It was at this point that scientists from Fisheries and Oceans Canada contacted him in 2019 with an unusual request: to build a drone capable of capturing the exhalation of a whale—called “blow” (but essentially snot).
“It seemed like an absolutely wacko project!” Kocher recalls. “Looking into it, I thought it would be a fun and challenging project, so I took it on.”
He dove into the challenges in balancing the extra weight of the waterproofing and floatability of the drone, plus the motor-driven petri dish collection mechanism, with the need to keep the drone light and nimble.
Kocher named the resulting drone the PeQuad, combining the name of the fictional whaling ship from Moby-Dick (the Pequod) with a reference to the fact that the drone itself is a quadcopter.
Unfortunately, when it came to testing the PeQuad on the water, the was a conflict with Kocher’s racing schedule. So one of his Team Canada comrades got another unusual call.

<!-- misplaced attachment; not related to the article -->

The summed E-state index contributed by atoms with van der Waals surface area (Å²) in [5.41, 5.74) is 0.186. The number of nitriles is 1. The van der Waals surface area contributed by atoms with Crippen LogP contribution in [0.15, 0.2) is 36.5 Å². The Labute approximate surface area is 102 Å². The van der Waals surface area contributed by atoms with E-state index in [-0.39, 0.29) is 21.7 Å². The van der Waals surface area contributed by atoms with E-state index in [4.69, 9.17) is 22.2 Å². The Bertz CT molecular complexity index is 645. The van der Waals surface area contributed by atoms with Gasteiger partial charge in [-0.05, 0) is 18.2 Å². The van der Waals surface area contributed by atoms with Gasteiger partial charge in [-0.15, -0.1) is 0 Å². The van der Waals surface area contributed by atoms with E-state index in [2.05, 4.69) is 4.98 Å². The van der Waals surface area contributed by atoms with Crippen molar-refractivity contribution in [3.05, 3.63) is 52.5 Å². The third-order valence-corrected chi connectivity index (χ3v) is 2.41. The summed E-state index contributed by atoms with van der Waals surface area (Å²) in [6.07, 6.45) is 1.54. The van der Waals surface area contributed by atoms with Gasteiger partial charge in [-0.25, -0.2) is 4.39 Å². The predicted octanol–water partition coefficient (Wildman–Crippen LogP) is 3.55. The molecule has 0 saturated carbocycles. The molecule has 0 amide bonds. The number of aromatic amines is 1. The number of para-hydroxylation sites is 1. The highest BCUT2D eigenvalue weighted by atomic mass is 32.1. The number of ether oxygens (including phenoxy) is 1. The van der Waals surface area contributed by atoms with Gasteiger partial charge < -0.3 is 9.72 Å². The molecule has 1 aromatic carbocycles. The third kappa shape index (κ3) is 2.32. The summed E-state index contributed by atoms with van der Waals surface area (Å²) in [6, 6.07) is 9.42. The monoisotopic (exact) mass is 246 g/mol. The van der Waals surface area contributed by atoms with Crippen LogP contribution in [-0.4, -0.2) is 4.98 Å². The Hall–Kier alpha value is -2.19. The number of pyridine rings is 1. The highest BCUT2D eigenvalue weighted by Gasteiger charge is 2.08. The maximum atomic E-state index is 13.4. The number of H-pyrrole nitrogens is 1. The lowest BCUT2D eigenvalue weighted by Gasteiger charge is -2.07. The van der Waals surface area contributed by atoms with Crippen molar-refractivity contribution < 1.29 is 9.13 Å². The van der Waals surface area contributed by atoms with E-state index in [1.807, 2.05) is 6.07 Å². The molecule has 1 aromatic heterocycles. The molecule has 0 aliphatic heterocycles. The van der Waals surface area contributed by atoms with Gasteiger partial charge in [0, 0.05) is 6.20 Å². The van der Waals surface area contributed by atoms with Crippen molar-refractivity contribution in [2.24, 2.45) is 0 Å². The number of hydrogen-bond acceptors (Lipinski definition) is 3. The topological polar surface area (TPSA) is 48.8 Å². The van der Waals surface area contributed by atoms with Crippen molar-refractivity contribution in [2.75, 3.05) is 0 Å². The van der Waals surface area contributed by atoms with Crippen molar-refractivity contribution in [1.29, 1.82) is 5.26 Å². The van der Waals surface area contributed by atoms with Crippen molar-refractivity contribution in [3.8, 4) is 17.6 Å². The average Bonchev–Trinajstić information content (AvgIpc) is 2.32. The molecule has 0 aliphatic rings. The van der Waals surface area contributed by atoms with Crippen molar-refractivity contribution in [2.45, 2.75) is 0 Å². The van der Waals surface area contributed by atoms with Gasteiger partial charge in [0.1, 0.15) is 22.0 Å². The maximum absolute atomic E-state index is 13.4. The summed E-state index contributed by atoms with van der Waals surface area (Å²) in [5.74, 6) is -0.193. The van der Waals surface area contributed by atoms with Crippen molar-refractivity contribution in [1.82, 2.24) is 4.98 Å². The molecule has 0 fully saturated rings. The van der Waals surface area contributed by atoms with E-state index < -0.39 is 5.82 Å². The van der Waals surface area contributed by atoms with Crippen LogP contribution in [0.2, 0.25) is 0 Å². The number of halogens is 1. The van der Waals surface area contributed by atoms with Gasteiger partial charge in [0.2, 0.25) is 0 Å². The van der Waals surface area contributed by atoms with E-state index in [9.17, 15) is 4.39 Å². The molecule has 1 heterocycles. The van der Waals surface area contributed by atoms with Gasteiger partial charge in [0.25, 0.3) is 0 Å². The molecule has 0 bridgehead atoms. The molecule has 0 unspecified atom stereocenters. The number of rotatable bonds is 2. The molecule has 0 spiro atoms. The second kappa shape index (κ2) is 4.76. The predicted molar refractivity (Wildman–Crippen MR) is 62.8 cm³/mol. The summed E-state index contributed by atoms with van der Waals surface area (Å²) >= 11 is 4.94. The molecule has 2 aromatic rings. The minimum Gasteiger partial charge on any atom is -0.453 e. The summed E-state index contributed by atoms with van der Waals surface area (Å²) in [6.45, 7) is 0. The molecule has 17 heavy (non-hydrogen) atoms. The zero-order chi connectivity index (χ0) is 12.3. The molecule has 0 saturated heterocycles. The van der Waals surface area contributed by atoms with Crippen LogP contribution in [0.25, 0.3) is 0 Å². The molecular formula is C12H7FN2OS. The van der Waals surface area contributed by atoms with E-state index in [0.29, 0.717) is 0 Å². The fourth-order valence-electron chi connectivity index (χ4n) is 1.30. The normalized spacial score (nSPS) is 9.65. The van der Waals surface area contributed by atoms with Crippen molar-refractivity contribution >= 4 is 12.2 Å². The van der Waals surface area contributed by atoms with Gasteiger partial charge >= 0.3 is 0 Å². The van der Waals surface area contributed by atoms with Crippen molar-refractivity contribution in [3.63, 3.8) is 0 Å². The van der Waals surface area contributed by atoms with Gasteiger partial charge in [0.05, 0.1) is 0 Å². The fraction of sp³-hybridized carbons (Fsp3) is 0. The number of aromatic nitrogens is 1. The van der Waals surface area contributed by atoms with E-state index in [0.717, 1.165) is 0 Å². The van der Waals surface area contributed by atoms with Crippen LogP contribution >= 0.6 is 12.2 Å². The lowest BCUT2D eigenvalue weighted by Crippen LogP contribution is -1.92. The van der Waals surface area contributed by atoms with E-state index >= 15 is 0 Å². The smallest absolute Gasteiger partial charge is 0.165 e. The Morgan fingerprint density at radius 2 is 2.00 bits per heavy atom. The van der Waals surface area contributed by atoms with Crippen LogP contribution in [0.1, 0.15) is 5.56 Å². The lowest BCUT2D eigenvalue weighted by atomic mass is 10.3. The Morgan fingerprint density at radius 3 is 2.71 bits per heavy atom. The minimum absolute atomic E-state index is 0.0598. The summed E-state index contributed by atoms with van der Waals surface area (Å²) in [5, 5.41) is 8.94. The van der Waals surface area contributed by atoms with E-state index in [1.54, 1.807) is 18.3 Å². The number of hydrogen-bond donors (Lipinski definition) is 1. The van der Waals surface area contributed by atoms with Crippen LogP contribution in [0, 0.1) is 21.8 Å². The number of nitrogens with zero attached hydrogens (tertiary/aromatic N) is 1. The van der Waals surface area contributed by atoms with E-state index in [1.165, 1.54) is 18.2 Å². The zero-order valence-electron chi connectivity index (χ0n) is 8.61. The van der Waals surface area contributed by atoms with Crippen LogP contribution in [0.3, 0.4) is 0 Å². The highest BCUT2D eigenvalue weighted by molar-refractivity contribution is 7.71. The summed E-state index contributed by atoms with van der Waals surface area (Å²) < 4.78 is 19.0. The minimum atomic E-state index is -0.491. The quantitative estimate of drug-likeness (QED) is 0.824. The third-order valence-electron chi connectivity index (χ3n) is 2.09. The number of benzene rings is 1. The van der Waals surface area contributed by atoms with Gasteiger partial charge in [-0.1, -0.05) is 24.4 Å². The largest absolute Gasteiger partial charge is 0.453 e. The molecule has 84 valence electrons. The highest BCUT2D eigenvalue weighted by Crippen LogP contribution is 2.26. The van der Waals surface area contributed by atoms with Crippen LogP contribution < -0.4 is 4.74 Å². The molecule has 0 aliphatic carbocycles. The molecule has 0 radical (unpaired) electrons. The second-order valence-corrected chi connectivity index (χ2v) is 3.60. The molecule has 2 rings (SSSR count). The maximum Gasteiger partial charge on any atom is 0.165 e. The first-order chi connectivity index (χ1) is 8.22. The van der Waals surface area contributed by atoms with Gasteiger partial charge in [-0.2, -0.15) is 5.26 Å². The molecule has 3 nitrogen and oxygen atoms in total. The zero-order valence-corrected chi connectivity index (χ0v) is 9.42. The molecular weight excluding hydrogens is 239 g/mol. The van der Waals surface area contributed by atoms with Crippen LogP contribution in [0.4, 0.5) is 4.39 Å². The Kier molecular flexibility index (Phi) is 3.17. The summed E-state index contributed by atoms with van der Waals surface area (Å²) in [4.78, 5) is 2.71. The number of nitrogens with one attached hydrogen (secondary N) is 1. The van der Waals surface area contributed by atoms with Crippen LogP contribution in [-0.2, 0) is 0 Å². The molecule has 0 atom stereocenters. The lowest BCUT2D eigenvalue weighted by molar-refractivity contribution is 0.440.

“This is the craziest thing I have ever been asked to do,” says 30-year old Liam Olders from Ottawa, While worrying about if it even be possible, and the potential of losing a drone, he decided to take on the challenge (but was glad to not be flying his own drone)fl.
“What an opportunity!” he says.
After winning Adobe’s Best Portfolio Award when graduating from Algonquin College in Digital Photography in 2011, Olders took up a job selling Volkswagens while working as a freelance photographer on the side. A fan of remote-control cars, he was drawn to custom quad drones that started to come out in 2015. Uncertain of the money-making potential, but seizing the opportunity to combine his passions, Olders built his first custom camera FPV drone within a few months. He quit his job to start his own aerial photography business as soon as he could fly it.
Now on Team Canada, Olders gets sponsorship for his racing, but still relies mostly on his photography business to pay the bills.